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"World Wildlife Day 2024: How Can Digital Innovation Connect People and Planet for Conservation?"

The theme of World Wildlife Day 2024 is a very apt one for the times. With digital innovation expanding into new areas and creating new possibilities at a fast pace, wildlife conservation efforts are able to better connect with people than ever before.


Not all that long ago in the greater scheme of things, much of the world was an undiscovered wilderness, irresistible to those of adventurous hearts and curious minds. Amongst those on expeditions of exploration were botanists and zoologists, eager to record some of the plants and animals they saw. Part scientist, part artist, they used their pens and paper to draw and annotate what they saw.


Some of the results were stiff and not terribly accurate. To a modern audience, used to high resolution, full colour, moving images, they can even seem a little comical. They were certainly a far cry from Richard Attenborough's stunningly filmed Planet Earth Series. Nevertheless, they provide an invaluable record of plants and animals on which to build our knowledge of our beautiful wild planet, and more importantly, like the Planet Earth Series does today, they increased people's interest and understanding, and hence love, of the natural world.


Vintage drawing of a leopard, origin unknown
Vintage drawing of a leopard, origin unknown

The advent of cameras and their subsequent evolution into the high tech tools that produce the incredible full colour, detailed, moving images we have today has delivered full access to, and a far better understanding of, the incredible world of plants and animals right to our living rooms. The advent of Go Pro cameras and drones has allowed us intimate and overarching view points that early scientists could not even have imagined.


Digital innovation has placed us in a better position to be awed and wowed by the natural beauty of our world and its inhabitants than ever before. The importance of this to the conservation of these same wild natural resources, cannot be understated and is best summed up by Baba Dioum: "For in the end, we will conserve only what we love. We will love only what we understand. We will understand only what we are taught".


In addition to making the natural world accessible to all through captured images, digital technology has also broadened the scope of what is possible in terms of research and monitoring of both plants and animals, and in this way great enhances both our knowledge of the natural world and also our ability to respond, by fine tuning conservation efforts.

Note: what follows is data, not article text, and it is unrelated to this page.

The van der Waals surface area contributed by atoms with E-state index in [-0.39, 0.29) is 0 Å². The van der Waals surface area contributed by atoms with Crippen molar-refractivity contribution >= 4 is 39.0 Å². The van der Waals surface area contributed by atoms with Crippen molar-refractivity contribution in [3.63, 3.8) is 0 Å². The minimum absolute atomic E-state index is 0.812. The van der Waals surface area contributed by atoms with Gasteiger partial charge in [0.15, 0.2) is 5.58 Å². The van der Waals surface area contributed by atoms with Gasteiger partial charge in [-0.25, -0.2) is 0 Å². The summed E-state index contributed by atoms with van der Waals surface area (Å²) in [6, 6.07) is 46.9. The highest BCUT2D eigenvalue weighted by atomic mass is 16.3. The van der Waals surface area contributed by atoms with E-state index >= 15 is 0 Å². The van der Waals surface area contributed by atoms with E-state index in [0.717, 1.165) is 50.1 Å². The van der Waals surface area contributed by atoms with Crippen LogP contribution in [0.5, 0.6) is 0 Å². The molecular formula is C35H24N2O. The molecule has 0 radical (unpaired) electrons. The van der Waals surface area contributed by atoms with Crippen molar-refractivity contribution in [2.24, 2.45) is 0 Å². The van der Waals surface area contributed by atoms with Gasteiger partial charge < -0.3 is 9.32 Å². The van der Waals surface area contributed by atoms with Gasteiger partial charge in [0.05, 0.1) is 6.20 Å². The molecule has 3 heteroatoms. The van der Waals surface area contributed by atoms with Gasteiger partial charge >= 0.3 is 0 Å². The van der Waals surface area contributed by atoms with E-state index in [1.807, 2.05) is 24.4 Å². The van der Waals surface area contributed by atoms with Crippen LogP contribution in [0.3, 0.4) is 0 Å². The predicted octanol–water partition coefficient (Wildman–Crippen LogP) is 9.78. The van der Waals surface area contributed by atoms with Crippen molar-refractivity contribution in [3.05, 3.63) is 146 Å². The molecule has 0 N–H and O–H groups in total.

Drone technology has allowed us both to view things from a distance and also (thanks to the amazing zoom technology of drone cameras), to view details from a distance which is not disruptive to the subjects we are viewing. In this way we are able see and follow animals to witness their natural behavior and movement more closely than ever before, without them being aware or disturbed by us observing them.


Drone photo of giraffe taken at Chishakwe Safaris, Save Valley Conservancy, South East Lowveld, Zimbabwe
Drone photo of giraffe taken at Chishakwe

A key component of any conservation effort is to monitor or conduct a regular census of the animal populations and vegetation density and health. Drone technology has dramatically decreased the cost of aerial surveys and the onboard cameras have improved accuracy.


Another nifty way to observe animal movements with minimum disruption to the animals themselves is to deploy camera traps. These are triggered into taking a photo by the movement of animals passing near them. Used on game paths or at game intersections they can give conservationists a fairly good idea of what animals are using what areas and how often. While the photos are not of pristine quality they are fit for purpose and often show amusing or interesting aspects of animal behaviour that would be difficult to witness otherwise.



For World Wildlife Day 2024, conservation efforts are only just starting to seriously apply digital technology in various ways. Already, there have been amazing advancements. We have mentioned only three different ways that digital technology has made a difference here. We have focused on three aspects that, we believe, serve to better connect people with our amazing planet and its inhabitants.


Were World Wildlife Day to present the same theme of How Can Digital Innovation Connect People and Planet for Conservation in a few years time we do not doubt that there will be many more new and exciting innovations, allowing us to better connect with and understand wildlife, to report. At the end of the day, this can only be a good thing for the future of the plants and animals battling to find space to exist in our world.





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